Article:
Today’s science fiction blockbuster combines elements of noir mystery and touches of horror.
“An Unapologetic Embrace of Sentiment”, a Publishers Weekly interview with the authors of Leviathan Wakes (James S. Corey is a pseudonym for Daniel Abraham and Ty Franck) addresses their method of working together.
This is the second book by Daniel Abraham reviewed on this blog in 2011. The first was The Dragon’s Path (also published by Orbit), reviewed in June and the subject of a post from guest blogger Karyn Silverman about series fantasy. Both books are on Amazon’s Best of 2011 So Far science fiction & fantasy list. (As is Jo Walton’s Among Others – can’t resist a chance to remind you of one of my personal very favorites of the year, can I?)
COREY, James S. A. Leviathan Wakes: Book One of The Expanse. 582p. Orbit. 2011. Tr $15.99. ISBN 978-0-316-12908-4. LC 2010046442.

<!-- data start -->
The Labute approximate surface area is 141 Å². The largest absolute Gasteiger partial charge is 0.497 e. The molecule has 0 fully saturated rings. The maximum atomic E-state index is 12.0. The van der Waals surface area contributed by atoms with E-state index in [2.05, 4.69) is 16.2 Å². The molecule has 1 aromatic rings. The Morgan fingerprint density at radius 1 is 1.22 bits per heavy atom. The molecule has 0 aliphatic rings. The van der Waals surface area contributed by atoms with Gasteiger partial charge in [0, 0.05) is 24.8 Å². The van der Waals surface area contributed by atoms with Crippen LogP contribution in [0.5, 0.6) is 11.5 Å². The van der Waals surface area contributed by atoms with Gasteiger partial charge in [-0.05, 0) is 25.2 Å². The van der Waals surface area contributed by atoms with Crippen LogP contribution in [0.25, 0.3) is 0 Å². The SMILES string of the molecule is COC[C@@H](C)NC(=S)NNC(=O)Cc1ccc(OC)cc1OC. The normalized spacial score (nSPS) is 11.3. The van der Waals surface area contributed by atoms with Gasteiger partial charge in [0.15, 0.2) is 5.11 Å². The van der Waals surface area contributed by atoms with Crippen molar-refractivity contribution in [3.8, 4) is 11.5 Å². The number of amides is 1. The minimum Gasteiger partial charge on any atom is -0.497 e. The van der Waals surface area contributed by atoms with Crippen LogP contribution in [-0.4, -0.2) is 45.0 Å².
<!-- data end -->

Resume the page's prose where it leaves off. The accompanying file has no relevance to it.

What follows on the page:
Adult/High School–Responding to a distress signal from the outskirts of the solar system, Captain Holden and his crew discover the Scopuli, an abandoned ship whose fate turns out to have galactic repercussions. Meanwhile in the Asteroid Belt, Miller, a washed up detective who grew up on Ceres, is searching for Julie Mao, who readers know was on the crew of the Scopuli. Corey–the pseudonym of two compatriots of George R. R. Martin–takes Martin’s fantasy style into science fiction, intricately layering politics, weighty themes, and small-scale human themes into a seamless whole. The most important theme is embodied in the differences between the two protagonists and couldn’t be more timely: should information be open (Holden) or hidden (Miller). The ideological division between the two is overly schematic, but Corey redeems it in large part by giving a completely sympathetic airing of each man’s views. And since this is a science fiction epic, the debate is much more than academic, as the decisions Miller and Holden make help to create and possibly diffuse a war between Earth, Mars, and Belters. No matter which character readers think is right, however, it is hard to avoid the conclusion that Miller is the real hero of the novel, the most interesting aspect of which is the escalating mystery, starting with Julie’s disappearance and eventually leading to the horrifying true motivations behind the war. For teens with any tolerance for large-scale science fiction, this novel should not be missed.– Mark Flowers, John Kennedy Library, Solano County, CA